Turkish-backed Syrian forces and Syrian Kurdish fighters shelled one another’s positions in northern Syria on Wednesday, leaving at least five people dead and more than a dozen wounded, the Kurdish side and a war monitor reported.
The violence is the latest in northern Syria, which has seen tensions for days between the two sides there.
According to the U.S.-backed Kurdish-led Syrian Democratic Forces, Turkish troops and Syrian fighters backed by Ankara shelled the area of Abu Rassine, killing a woman and a child and wounding 15 people.
Kurdish YPG fighters later shelled the northern town of Afrin, killing three people, according to the Britain-based Syrian Observatory for Human Rights, an opposition war monitoring group.
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Turkish media reported that four were also wounded in Afrin.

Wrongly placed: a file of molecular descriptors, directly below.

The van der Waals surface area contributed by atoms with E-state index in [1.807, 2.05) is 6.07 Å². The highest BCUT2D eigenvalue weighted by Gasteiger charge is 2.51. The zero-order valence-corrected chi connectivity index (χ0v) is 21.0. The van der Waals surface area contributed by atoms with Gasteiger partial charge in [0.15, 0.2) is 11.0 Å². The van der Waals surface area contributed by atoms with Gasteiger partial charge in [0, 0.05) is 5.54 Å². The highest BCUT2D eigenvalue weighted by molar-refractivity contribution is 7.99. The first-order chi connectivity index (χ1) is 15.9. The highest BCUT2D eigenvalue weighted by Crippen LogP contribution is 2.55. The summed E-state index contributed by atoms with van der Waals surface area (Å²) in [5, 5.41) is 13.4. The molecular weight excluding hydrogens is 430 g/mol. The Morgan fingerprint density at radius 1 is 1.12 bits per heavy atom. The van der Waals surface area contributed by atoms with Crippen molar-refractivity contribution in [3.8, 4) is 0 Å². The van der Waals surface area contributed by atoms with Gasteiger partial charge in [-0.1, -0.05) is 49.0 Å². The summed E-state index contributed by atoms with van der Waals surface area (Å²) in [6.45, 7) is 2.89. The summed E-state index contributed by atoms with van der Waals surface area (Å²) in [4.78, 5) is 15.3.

Turkey and allied Syrian fighters took control of Afrin in March 2018 in a military operation that expelled local Kurdish fighters and displaced thousands of Kurdish residents.
Turkey claims the YPG is a “terrorist” offshoot of the outlawed Kurdistan Workers’ Party (PKK), which has fought an insurgency against the Turkish state since 1984.
This article was edited by The Syrian Observer. The Syrian Observer has not verified the content of this story. Responsibility for the information and views set out in this article lies entirely with the author.